Karandi Omelet – A twist to the regular fluffy and filling omelet, this one is ball-shaped. Traditionally cooked in a ladle or karandi which provides it the ball-shape, it also contains tiny bits of meat.
Kane Bezule – Fresh Kane or Lady Fish is caught off the Mangalorean coast. It is then crumb fried and served. It blows away the patrons with its crunchy yet tender taste.
Mutton Rogan Josh – A mouth-watering mutton dish from Kashmir, the Master Chefs believe that it is the water of the Jhelum that gives this dish a unique taste.
Baby Shark Curry – Also known as Mori Xacuti, this Goan dish has baby sharks, cut into small pieces and de-skinned. They are then cooked in gravy made from coconut and Goan spices.
Chaprah – A zesty, tangy hot chutney or condiment with an ingredient that’s unusual. Chaprah is made of Red Ant and its eggs. Native to the forests of Chhattisgarh, the ants are sun-dried, sprinkled with special spices and ground to form this special chutney.
Frog Legs – Indian bullfrog legs are battered and deep fried. Natives of Sikkim love this dish and swear by its medicinal properties too. Goa also serves up this dish during monsoons which are aptly nick-named “Jumping Chicken”.
Paya –This one is another ‘leggy’ dish from the Nizami kitchen. This is a curry made of hoofs of animals like goat and is traditionally slow-cooked, usually overnight, to bring out the true flavors.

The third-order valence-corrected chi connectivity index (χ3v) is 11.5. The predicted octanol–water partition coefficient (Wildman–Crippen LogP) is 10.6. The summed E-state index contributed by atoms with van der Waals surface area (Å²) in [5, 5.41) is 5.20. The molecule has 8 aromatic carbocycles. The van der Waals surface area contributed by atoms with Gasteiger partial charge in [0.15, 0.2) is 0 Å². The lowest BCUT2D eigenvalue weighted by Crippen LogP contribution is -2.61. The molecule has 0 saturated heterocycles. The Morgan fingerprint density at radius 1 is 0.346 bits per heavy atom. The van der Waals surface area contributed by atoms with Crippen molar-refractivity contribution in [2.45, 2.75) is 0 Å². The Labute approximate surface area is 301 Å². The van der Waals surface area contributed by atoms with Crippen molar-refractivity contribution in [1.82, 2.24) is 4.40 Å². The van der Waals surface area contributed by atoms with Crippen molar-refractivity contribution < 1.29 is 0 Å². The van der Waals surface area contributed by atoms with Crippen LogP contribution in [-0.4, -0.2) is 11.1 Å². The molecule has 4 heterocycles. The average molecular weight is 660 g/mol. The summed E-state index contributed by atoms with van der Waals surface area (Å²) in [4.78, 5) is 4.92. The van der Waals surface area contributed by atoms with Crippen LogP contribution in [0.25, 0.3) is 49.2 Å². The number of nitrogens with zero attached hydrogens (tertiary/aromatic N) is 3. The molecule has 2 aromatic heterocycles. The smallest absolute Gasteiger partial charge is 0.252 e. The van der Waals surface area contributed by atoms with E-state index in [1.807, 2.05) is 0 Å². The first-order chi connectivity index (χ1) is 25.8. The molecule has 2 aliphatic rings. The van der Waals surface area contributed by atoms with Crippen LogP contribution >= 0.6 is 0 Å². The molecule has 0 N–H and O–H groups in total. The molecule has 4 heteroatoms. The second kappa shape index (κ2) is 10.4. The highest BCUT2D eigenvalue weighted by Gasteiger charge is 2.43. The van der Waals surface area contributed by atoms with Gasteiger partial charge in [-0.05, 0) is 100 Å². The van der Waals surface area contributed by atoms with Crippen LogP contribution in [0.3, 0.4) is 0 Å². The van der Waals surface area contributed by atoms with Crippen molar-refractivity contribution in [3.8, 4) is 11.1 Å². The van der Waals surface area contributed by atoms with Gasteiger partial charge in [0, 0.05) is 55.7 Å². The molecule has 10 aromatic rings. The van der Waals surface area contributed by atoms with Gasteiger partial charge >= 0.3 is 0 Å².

Eri Polu – An exotic dish from Assam, this is made out of silkworms. The silkworms are first boiled and then cooked with a mix of spices.
Doh Kleh – A pork and onion salad garnished with, hard to believe, pig’s steamed brain. This extremely adventurous dish is easily found in the hills of Meghalaya.
Hone your Culinary Skills
The above list is not enough to describe the Indian Culinary Heritage. Every region, state, and even the cities has one dish or another to boast about. The rich food tradition and diverse palate of Indians have been a blessing for the Culinary Industry in India. Many colleges are offering Culinary Courses helping to realize the dreams of many – To be a great Chef. Here’s a list of course offered in various Culinary Colleges and Universities in India.
- Hobby Chef Courses
- Diploma in Food & Beverage Service
- Diploma in Bakery & Confectionery
- Diploma in Kitchen Management
- Diploma in Culinary Arts
- Advance Diploma in Culinary Arts
- Craftsmanship Course in Food Production & Patisserie
- Craftsmanship Course in Food & Beverage Service
- Craft Certification Course in Food Production
- Degree in Culinary Arts
- BSc in Hospitality & Hotel Administration
- Bachelor’s Degree in Catering Technology & Culinary Arts
- Post Graduate Diploma in Culinary Arts
- MSc in Hospitality Administration
- MSc in Dietetics & Food Service Management
India, which is often termed as “A Traveler’s Paradise” has a lot more to offer than just beautiful scenic lands, colorful cultural festivals, and historic monuments. It is also one of those countries which offer exotic foods belonging to more number of cuisines than one can imagine. It can also be termed as “A Foodie’s Paradise”.